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Routine pays off for Penguins’ Simmons

Correspondent photo / John Vargo YSU sophomore guard Jelani Simmons, center, celebrates with Penguins associate head coach Jason Slay after Saturday’s win over Cleveland State.

YOUNGSTOWN — Unnoticeable in the box score, and even harder to spot in the play-by-play summary.

The steal by 6-foot-5 sophomore guard Jelani Simmons was what the Youngstown State University men’s basketball team needed in Saturday’s game.

The game clock inside the Beeghly Center read 13:39 remaining in the game against Cleveland State. The Penguins were in the midst of a 21-5 run, trailing by six at halftime.

Simmons zoned in on CSU’s Torrey Patton after a rebound off a Darius Quisenberry missed free throw. The YSU sophomore guard jarred the basketball loose from Patton’s hands, quickly ending up with Naz Bohannon as the Penguins defense clamped down on YSU in front of its own bench.

Quisenberry procured the basketball and found an open Michael Akuchie driving toward the basket, where he brought the crowd to its feet with a two-handed slam.

Simmons had a career-high 23 points off the bench, but making plays like this is what helped YSU win its second straight and sit in third in the Horizon League standings at 7-5 and 14-11 overall.

“He does a lot of intangible things with his length and athleticism,” said YSU associate head coach Jason Slay. “He’s just like a typical player. The more he can feel comfortable offensively, the more he’s going to do defensively.”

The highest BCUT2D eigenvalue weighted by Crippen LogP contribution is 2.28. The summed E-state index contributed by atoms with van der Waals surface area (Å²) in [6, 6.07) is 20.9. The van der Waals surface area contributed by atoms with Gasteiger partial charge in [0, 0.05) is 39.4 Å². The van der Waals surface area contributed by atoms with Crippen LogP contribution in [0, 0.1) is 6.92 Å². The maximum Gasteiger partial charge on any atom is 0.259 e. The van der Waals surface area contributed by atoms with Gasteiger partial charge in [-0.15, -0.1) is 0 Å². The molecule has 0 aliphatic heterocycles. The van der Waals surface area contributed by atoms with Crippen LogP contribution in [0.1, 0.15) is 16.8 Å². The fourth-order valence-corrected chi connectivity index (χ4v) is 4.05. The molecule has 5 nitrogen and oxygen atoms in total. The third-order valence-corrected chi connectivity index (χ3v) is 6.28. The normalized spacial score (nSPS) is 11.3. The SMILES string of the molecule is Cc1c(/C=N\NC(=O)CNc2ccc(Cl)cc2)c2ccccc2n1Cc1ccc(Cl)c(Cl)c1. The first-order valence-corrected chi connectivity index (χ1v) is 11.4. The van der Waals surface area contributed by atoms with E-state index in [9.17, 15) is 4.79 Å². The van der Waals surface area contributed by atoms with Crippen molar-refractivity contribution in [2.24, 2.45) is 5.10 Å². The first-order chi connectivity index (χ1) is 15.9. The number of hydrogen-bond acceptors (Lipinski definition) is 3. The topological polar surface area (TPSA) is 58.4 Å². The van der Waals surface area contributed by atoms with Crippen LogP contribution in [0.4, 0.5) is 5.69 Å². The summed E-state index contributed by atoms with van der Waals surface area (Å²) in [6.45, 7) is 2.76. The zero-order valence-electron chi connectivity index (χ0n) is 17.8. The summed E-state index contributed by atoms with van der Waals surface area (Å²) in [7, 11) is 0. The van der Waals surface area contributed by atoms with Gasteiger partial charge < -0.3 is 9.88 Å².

Getting Simmons from where he was the first part of the year to now was pretty simple, finding the Columbus native a routine. Slay has been instrumental, making sure his sophomore guard stays on point on and off the court.

They were hit or miss with workouts, extra lifting and extra film sessions. Slay and Simmons go into the gym around 9 a.m., each morning for a 30-minutes shooting session. They’ll watch clips from their last game. Most importantly, Slay will make sure Simmons is staying ahead of his studies.

“I’ve taken up all his free time and put it toward working on our craft,” Slay said. “Really, it’s nothing extreme that we’ve done. We’ve been doing it consistently.”

Simmons said Slay has been there from start to finish, getting him used to a routine.

Each Sunday, Simmons sends slay his schedule for the week.

“He always check it for me after practice and see what assignments I have due next day or what I did in school,” Simmons said. “It helps me stay on track and not lose focus on my schoolwork.”

The YSU sophomore guard has to be instrumental in the Penguins next two games, tonight at Detroit Mercy (7 p.m.) and Saturday at Oakland (3 p.m.).

YSU beat the Titans and Golden Grizzlies last month at home by a combined three points. Every little detail matters in these upcoming road games.

“I think it’s an every day thing where he’s got to take advantage of each day,” Slay said. “It’s going to put him in a good position (tonight) to be successful for us and Saturday.”

Just maybe, Simmons can rise up like he did against Cleveland State — block a player bigger than himself. The former Columbus Beechcroft High School standout, arguably the best leaper on the Penguins, blocked the shot of 6-8 CSU forward Algevon Eichelberger with 29 second remaining and YSU holding a 10-point advantage.

“That block send relief through my body,” Simmons said. “I knew we were going to win after that block. I knew the game was over. It just felt real good.”